In each edition of web_crawlr we have exclusive original content every day. On Tuesdays our IRL Reporter Tricia Crimmins breaks down the trends on the popular app that will make you cringe in her “Problematic on TikTok” column. If you want to read columns like this before everyone else, subscribe to web_crawlr to get your daily scoop of internet culture delivered straight to your inbox.
“Lazy girl jobs” are a hot topic on TikTok. It’s another take on work-life balance, or the subversive idea that a worker should be able to punch in, punch out, and make a living wage—plus enjoy their leisure time without afterhours stress.
But one man’sviral video attracted 3.4 million viewers with his unabashed belief that “women aren’t meant to work corporate jobs” whatsoever.
Christian describes seeing “a really pretty girl” in a corporate T-shirt, which he presumes means she’s headed to her “depressing” desk job. But he has other ideas of what this total stranger should do with her day.
“She should be in a sundress, going to the farmers’ market, tanning by the pool, doing yoga, doing pilates, stuff like that,” Christian says, adding that he “doesn’t care” if he gets canceled for the idea.
Christian says women only started going to corporate jobs “40 or 50 years ago,” seemingly forgetting that women themselves fought for gender equality in the workplace during the Second Wave of feminism. Even men have only been working “9 to 5” jobs since the 1930s.
“Before, women would stay home, raise the family, take care of the house, cook, clean,” he asserts, echoing conservative and harmful rhetoric touted by incels, tradwives, and even Facebookers in favor of modern farmhouses.
Commenters on Christian’s video pushed back on his antiquated beliefs about women’s roles in society, citing financial independence and the power of choice as essential to gender equality.
“A woman can be a stay at home mom or a CEO,” one commenter wrote. “No one is forcing us to do anything.”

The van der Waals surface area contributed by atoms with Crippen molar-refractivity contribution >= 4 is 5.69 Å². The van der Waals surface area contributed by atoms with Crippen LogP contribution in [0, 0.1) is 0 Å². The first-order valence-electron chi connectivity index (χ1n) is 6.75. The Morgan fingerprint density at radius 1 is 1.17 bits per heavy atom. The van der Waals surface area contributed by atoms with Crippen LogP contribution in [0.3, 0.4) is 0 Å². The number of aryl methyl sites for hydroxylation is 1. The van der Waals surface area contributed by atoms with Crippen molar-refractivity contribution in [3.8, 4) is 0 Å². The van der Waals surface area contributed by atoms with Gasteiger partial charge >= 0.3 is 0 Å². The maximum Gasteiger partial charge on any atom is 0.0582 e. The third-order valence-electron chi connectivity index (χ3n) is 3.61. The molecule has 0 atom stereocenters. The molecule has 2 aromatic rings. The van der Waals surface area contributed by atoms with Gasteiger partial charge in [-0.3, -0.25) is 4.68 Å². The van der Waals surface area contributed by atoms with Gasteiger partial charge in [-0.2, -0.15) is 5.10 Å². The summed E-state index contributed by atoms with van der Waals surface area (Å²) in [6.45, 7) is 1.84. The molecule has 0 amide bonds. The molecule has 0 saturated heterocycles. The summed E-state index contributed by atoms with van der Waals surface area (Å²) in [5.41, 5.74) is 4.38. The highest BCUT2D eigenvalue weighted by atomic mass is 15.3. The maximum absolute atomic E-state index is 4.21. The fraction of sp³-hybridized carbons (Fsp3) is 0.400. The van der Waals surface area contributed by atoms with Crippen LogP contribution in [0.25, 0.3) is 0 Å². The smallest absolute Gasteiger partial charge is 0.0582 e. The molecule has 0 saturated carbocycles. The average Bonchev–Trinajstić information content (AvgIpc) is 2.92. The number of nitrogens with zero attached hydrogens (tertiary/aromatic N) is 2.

Many others said they “love” their corporate jobs. “How is it worse than washing dishes?” one woman asked.
Why it matters
While a majority of commenters disagreed with Christian’s belief that women shouldn’t hold corporate jobs, some seemed on board.
Maddi Todd, who has more than 182,000 TikTok followers, stitched Christian’s video and mocked corporate jargon.
“I’d like to pigyback off of that and say that in today’s society, men are extremely misunderstood and they get a lot of hate,” she says. “And I think we should listen to them more.”
Todd’s video has a tinge of irony, but hundreds of commenters said they would love to not work—implying that financial dependence, not labor rights, is the superior choice.
But women’s financial dependence on men has serious and devastating consequences. The National Network to End Domestic Violence says financial abuse—or using money to manipulate or threaten a person to stay in a relationship—occurs in 99% of all domestic violence cases.
Christian’s ideas about working women are far from empowering; he and his supporters seem more interested in turning back the clock on feminism completely, stripping women of autonomy and power in workplaces, the economy, and society as a whole.